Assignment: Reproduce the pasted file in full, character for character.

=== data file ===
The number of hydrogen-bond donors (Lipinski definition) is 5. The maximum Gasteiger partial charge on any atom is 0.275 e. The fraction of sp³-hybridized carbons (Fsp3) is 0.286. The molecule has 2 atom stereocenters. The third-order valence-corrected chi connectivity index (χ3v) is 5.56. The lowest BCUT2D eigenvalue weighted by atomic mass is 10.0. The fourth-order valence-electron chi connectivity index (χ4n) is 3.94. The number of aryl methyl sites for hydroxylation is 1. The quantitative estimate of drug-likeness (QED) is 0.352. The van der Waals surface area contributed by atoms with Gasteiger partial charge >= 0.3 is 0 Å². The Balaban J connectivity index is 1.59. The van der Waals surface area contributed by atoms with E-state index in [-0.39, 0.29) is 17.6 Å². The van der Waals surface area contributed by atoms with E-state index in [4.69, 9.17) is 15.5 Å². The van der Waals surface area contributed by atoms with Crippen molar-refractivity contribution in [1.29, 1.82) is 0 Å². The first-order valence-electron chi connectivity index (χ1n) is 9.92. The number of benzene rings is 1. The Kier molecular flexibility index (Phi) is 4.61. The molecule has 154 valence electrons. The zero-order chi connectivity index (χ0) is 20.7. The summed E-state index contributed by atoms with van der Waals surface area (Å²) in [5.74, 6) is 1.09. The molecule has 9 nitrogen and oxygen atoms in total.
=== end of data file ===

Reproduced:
The number of hydrogen-bond donors (Lipinski definition) is 5. The maximum Gasteiger partial charge on any atom is 0.275 e. The fraction of sp³-hybridized carbons (Fsp3) is 0.286. The molecule has 2 atom stereocenters. The third-order valence-corrected chi connectivity index (χ3v) is 5.56. The lowest BCUT2D eigenvalue weighted by atomic mass is 10.0. The fourth-order valence-electron chi connectivity index (χ4n) is 3.94. The number of aryl methyl sites for hydroxylation is 1. The quantitative estimate of drug-likeness (QED) is 0.352. The van der Waals surface area contributed by atoms with Gasteiger partial charge >= 0.3 is 0 Å². The Balaban J connectivity index is 1.59. The van der Waals surface area contributed by atoms with E-state index in [-0.39, 0.29) is 17.6 Å². The van der Waals surface area contributed by atoms with E-state index in [4.69, 9.17) is 15.5 Å². The van der Waals surface area contributed by atoms with Crippen molar-refractivity contribution in [1.29, 1.82) is 0 Å². The first-order valence-electron chi connectivity index (χ1n) is 9.92. The number of benzene rings is 1. The Kier molecular flexibility index (Phi) is 4.61. The molecule has 154 valence electrons. The zero-order chi connectivity index (χ0) is 20.7. The summed E-state index contributed by atoms with van der Waals surface area (Å²) in [5.74, 6) is 1.09. The molecule has 9 nitrogen and oxygen atoms in total.